TRIVANDRUM, India — It's easy to see why Kovalam Beach, just south of here near India's southern tip, is sometimes called the country's most beautiful beach.
On its rocky headlands, palms rustle and sway above the aqua breakers that foam onto the rocks, while in the distance a pearly, palm-fringed ribbon of sand curves gently as far as the eye can see.
Bordering the sand in a tall, tufted, emerald band are magnificent coconut palms. Little thatch houses lie beneath the palms' shady fronds.
On the beach a few vacationers stroll along the sand, splash in the surf or enjoy a canoe ride beyond the waves, while villagers on the beach go about their lives seemingly unmindful of the visitors.
En route from Madras to Kovalam Beach I made a two-day stopover at Madurai, which was so memorable that I resolved to return there during my next trip to southern India.
In some ways, Madurai is the cultural heartland of India. While northern India was repeatedly overrun and conquered and its Hindu temples destroyed, the invaders--Greeks, Persians, Mongols--never captured the far south.
Madurai remained the independent capital of the Hindu Pandyan kings, who looked upon Julius Caesar as a barbarian upstart.
The Pandyans' principal monument, Meenakshi Temple, still stands in Madurai. After Varanasi (Benares), Meenakshi Temple is probably the holiest spot in Hinduism.
The Hindu godhead consists of three parts: Brahma, the distant and all-powerful creator; Shiva, the destroyer, and Vishnu, the preserver.
Shiva was first drawn to Madurai long ago. Legend says he fell in love with Thadadaghai, a daughter of the king of Madurai. But she was no ordinary woman; Thadadaghai had trained as a warrior.
She became a general and succeeded her father to the throne of Madurai, leading her armies all over India, adding lands to her empire. She finally led her army to Shiva's domain in the mountains.
sh Lived Happily Ever After
It was love at first sight. Shiva and Thadadaghai were married in Madurai, where they lived happily ever after.
The legend says that while Shiva lived in Madurai he performed 64 miracles, the tales of which are carved into the walls of the huge and elaborate Meenakshi Temple.
On my first day in Madurai my rickshaw stopped in front of the huge south entrance gate.
"This is it."
I stepped out and looked up at the towering, colorfully decorated gopuram over the gate, one of the four stupas that decorate Meenakshi's four cardinal entrances.
For half a rupee I bought the privilege of climbing the 15 stories to the top, where, resting in the breeze, I enjoyed a magnificent view. Around the edges of the huge square expanse towered the stupas; between and in front of them shone the gilded domes of Meenakshi's two principal shrines.
A steady flow of pilgrims streamed along the many corridors and walkways; many more pilgrims were bathing in the golden lotus pond before their devotions.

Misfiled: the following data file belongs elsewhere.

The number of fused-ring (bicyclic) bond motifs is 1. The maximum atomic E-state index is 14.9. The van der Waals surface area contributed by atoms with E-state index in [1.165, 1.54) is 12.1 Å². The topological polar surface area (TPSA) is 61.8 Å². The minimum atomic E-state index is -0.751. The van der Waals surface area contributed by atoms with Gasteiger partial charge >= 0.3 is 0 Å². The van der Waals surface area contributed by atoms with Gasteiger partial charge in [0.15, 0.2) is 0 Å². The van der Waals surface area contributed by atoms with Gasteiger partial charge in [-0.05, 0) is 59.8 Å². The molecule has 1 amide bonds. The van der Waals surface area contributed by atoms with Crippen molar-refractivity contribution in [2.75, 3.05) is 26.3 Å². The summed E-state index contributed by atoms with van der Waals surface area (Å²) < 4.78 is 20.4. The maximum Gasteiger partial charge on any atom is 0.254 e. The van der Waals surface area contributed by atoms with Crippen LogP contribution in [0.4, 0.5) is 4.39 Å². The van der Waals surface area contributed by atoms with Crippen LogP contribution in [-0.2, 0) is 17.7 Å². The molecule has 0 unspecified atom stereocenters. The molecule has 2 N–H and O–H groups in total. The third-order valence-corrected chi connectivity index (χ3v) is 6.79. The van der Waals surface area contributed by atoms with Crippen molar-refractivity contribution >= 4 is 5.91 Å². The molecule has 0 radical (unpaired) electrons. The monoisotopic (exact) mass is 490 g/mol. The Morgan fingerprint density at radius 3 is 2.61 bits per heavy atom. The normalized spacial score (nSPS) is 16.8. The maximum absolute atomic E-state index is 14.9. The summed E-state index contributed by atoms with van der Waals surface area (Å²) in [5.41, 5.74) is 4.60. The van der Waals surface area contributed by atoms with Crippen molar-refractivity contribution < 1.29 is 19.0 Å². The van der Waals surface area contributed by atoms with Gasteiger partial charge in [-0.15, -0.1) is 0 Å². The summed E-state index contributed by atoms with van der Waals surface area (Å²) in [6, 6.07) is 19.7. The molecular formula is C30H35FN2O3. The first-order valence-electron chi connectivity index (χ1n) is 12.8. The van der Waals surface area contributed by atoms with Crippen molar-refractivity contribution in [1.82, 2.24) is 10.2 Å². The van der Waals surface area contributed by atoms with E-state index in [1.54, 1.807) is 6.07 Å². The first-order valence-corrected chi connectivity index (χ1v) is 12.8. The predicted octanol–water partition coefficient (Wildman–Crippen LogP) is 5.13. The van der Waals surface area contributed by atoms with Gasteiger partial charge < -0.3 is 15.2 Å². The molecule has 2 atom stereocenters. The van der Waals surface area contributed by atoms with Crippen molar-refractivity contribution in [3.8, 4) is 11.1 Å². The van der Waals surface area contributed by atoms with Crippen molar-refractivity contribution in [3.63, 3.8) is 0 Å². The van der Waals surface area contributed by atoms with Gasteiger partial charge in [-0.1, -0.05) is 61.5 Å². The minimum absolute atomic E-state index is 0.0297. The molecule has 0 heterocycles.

On the stupa beneath me were a huge assortment of bigger-than-life, brightly painted figures of the holy family of Hinduism in their myriad incarnations--Shiva and his consort, Parvati, and their two sons, Murga and Ganesh, the latter the elephant-headed boy (Shiva beheaded him when he mistook Ganesh for an erstwhile suitor of Parvati; the son's replaced head was that of the holy elephant).
sh Merely an Appetizer
While all this would have been more than enough to ponder for one day, it turned out to be only an appetizer for what I discovered next day in Thousand Pillar Hall.
Sometimes known as the "art museum," it houses a pantheon of exquisite treasures--marble sculptures, bronzes, ivories and many displays of Hindu religious practices.
Halfway through I asked my guide if this had once been a temple.
"No. It was a place of entertainment."
"The king and his guests."
"What kind of entertainment."
"Music, dancing and sex."
Standing there in the enormous main hall, within a pillar-forest of intricately carved gods, gargoyles and maidens, it wasn't difficult to imagine Thousand Pillar Hall as it must have been: spread with rich carpets, garlanded with tons of flowers, the air scented with incense and filled with the glow of a thousand flickering lamps.
As we stood in silence I imagined the hall filled with the sound of beating drums, the lilting of strings and flutes, all resonating to the sinuous movements of the dancers' bodies, glistening golden in the lamplight. My guide interrupted my reverie.
"It's too bad," he said.
"What's too bad?"
"They don't do any of that here anymore."
"Independence . . . it rid us of all the kings and their dancing girls."
"But now you can vote," I said. "Which would you rather have . . . the vote, or dancing girls?"
He frowned a moment, then shrugged.
"If I can only have one, I suppose it has to be the vote."
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India's far south is an especially popular destination in the October through March (pleasantly warm but not hot) dry season.